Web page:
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18 / Oct / 17
By Colin Wheeler
Author

Benchmarking - What’s up, or down?

Benchmarking in research is both a simple concept and a challenging one. It is intuitive that how you phrase certain similar questions can produce a different response from the same participant being asked about the same product.

e.g. a Likert scale response to

“I think that this product or service represent good value for money”

“I would pay more for this product”

In general, responses tend to be more muted, less in agreement, to paying more! Well, who doesn’t like a bargain?

So, simply, benchmarking looks at the history of responses across different surveys and companies to understand what “good” looks like as a result for a particular question.

The challenge is that little happens in isolation and products and services are offered in a competitive marketplace, so companies try to achieve standout in different ways. Location, distribution etc., all go to make up a 'uniqueness' for every company.

Company culture is a factor too, how well the way a company manages employee engagement can be hugely affected by factors such as how distributed a workforce is, how visible are management to remote sites and so on.

Each company is therefore a unique and individual personality – which creates a challenge for considering performance against a benchmark. When we create our recommendations for survey questions for employee engagement or customer experience projects, we select from a range of different questions to ensure that we are accommodating the unique factors relevant to that business.

Of course, we group “similar” companies for comparison; our database of benchmarks is extensive and covers many businesses of varying sizes and sectors. But how close a comparison is relevant?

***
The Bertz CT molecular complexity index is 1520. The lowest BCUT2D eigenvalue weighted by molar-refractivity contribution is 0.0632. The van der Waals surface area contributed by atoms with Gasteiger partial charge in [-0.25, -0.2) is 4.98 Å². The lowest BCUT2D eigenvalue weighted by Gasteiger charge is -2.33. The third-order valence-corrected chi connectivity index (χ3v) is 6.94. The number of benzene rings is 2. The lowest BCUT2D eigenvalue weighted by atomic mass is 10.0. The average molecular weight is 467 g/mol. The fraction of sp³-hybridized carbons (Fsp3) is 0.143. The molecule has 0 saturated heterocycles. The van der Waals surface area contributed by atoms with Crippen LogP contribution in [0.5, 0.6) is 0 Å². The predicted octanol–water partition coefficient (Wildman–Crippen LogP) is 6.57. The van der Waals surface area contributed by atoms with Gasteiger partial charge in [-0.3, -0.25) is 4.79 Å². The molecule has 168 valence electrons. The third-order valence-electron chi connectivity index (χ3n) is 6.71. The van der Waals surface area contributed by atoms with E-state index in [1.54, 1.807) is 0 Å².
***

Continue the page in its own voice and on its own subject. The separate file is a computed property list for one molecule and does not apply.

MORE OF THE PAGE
Where does this take us when trying to understand ‘good’; there are straightforward and advanced techniques to dig into this using the survey data itself – comparing ‘Promotors’ and ‘Detractors’ (from an NPS style question) and comparing responses or producing a driver analysis to show what is driving negative and positive perceptions. Similarly, employees can be classified into engaged and disengaged.

This type of analysis is a powerful tool to extract value from survey data, taking the results beyond what can be achieved from benchmark comparison. It allows the understanding of an organisations unique character and values and where there are strengths and weaknesses to focus on or enhance.

It helps move the concept of ‘good’ from an average of similar companies to a more tailored nuanced view of results from customer surveys, and provide the direction to enable targeted action that improves the customer experience in ways that the customer notices and cares about.

In a marketplace where 'product' uniqueness is quickly copied, service and experience advantages are core differentiators, and can be the defining ‘brand’ uniqueness.

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